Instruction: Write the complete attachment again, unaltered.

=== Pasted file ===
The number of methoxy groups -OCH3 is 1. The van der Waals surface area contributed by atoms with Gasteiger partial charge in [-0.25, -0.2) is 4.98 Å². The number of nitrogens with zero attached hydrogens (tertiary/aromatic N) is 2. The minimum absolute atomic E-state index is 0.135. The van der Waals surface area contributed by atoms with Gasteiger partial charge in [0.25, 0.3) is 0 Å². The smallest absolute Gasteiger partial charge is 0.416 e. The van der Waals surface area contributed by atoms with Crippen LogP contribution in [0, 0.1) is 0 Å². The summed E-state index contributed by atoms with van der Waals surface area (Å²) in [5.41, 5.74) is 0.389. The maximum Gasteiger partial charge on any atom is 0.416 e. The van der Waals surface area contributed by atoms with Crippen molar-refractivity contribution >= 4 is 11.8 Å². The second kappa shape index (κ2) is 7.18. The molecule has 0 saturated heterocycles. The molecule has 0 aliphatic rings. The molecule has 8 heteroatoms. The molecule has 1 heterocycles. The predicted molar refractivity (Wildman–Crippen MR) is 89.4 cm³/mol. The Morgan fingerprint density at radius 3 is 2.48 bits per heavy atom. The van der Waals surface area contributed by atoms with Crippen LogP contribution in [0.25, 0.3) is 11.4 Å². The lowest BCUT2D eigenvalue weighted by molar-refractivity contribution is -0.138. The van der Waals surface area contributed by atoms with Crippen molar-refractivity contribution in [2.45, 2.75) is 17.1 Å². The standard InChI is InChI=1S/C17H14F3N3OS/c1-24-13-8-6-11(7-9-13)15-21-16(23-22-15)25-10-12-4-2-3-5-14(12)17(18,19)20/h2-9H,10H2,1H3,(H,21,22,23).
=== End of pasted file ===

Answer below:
The number of methoxy groups -OCH3 is 1. The van der Waals surface area contributed by atoms with Gasteiger partial charge in [-0.25, -0.2) is 4.98 Å². The number of nitrogens with zero attached hydrogens (tertiary/aromatic N) is 2. The minimum absolute atomic E-state index is 0.135. The van der Waals surface area contributed by atoms with Gasteiger partial charge in [0.25, 0.3) is 0 Å². The smallest absolute Gasteiger partial charge is 0.416 e. The van der Waals surface area contributed by atoms with Crippen LogP contribution in [0, 0.1) is 0 Å². The summed E-state index contributed by atoms with van der Waals surface area (Å²) in [5.41, 5.74) is 0.389. The maximum Gasteiger partial charge on any atom is 0.416 e. The van der Waals surface area contributed by atoms with Crippen molar-refractivity contribution >= 4 is 11.8 Å². The second kappa shape index (κ2) is 7.18. The molecule has 0 saturated heterocycles. The molecule has 0 aliphatic rings. The molecule has 8 heteroatoms. The molecule has 1 heterocycles. The predicted molar refractivity (Wildman–Crippen MR) is 89.4 cm³/mol. The Morgan fingerprint density at radius 3 is 2.48 bits per heavy atom. The van der Waals surface area contributed by atoms with Crippen LogP contribution in [0.25, 0.3) is 11.4 Å². The lowest BCUT2D eigenvalue weighted by molar-refractivity contribution is -0.138. The van der Waals surface area contributed by atoms with Crippen molar-refractivity contribution in [2.45, 2.75) is 17.1 Å². The standard InChI is InChI=1S/C17H14F3N3OS/c1-24-13-8-6-11(7-9-13)15-21-16(23-22-15)25-10-12-4-2-3-5-14(12)17(18,19)20/h2-9H,10H2,1H3,(H,21,22,23).